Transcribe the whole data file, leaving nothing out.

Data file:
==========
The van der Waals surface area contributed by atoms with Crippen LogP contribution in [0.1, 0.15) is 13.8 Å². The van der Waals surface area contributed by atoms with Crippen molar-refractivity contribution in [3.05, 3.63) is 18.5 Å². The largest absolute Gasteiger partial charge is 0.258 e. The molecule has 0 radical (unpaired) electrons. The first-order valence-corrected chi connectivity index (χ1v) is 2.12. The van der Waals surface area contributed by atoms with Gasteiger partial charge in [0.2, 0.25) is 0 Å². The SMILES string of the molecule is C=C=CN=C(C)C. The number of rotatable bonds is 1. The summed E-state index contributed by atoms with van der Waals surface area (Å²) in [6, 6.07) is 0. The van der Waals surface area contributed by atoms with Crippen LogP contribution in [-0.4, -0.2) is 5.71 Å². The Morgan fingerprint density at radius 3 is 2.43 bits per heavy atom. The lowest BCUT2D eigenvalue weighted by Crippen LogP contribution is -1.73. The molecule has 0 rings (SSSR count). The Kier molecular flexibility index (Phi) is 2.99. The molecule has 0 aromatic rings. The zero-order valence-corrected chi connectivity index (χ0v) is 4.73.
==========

The van der Waals surface area contributed by atoms with Crippen LogP contribution in [0.1, 0.15) is 13.8 Å². The van der Waals surface area contributed by atoms with Crippen molar-refractivity contribution in [3.05, 3.63) is 18.5 Å². The largest absolute Gasteiger partial charge is 0.258 e. The molecule has 0 radical (unpaired) electrons. The first-order valence-corrected chi connectivity index (χ1v) is 2.12. The van der Waals surface area contributed by atoms with Gasteiger partial charge in [0.2, 0.25) is 0 Å². The SMILES string of the molecule is C=C=CN=C(C)C. The number of rotatable bonds is 1. The summed E-state index contributed by atoms with van der Waals surface area (Å²) in [6, 6.07) is 0. The van der Waals surface area contributed by atoms with Crippen LogP contribution in [-0.4, -0.2) is 5.71 Å². The Morgan fingerprint density at radius 3 is 2.43 bits per heavy atom. The lowest BCUT2D eigenvalue weighted by Crippen LogP contribution is -1.73. The molecule has 0 rings (SSSR count). The Kier molecular flexibility index (Phi) is 2.99. The molecule has 0 aromatic rings. The zero-order valence-corrected chi connectivity index (χ0v) is 4.73.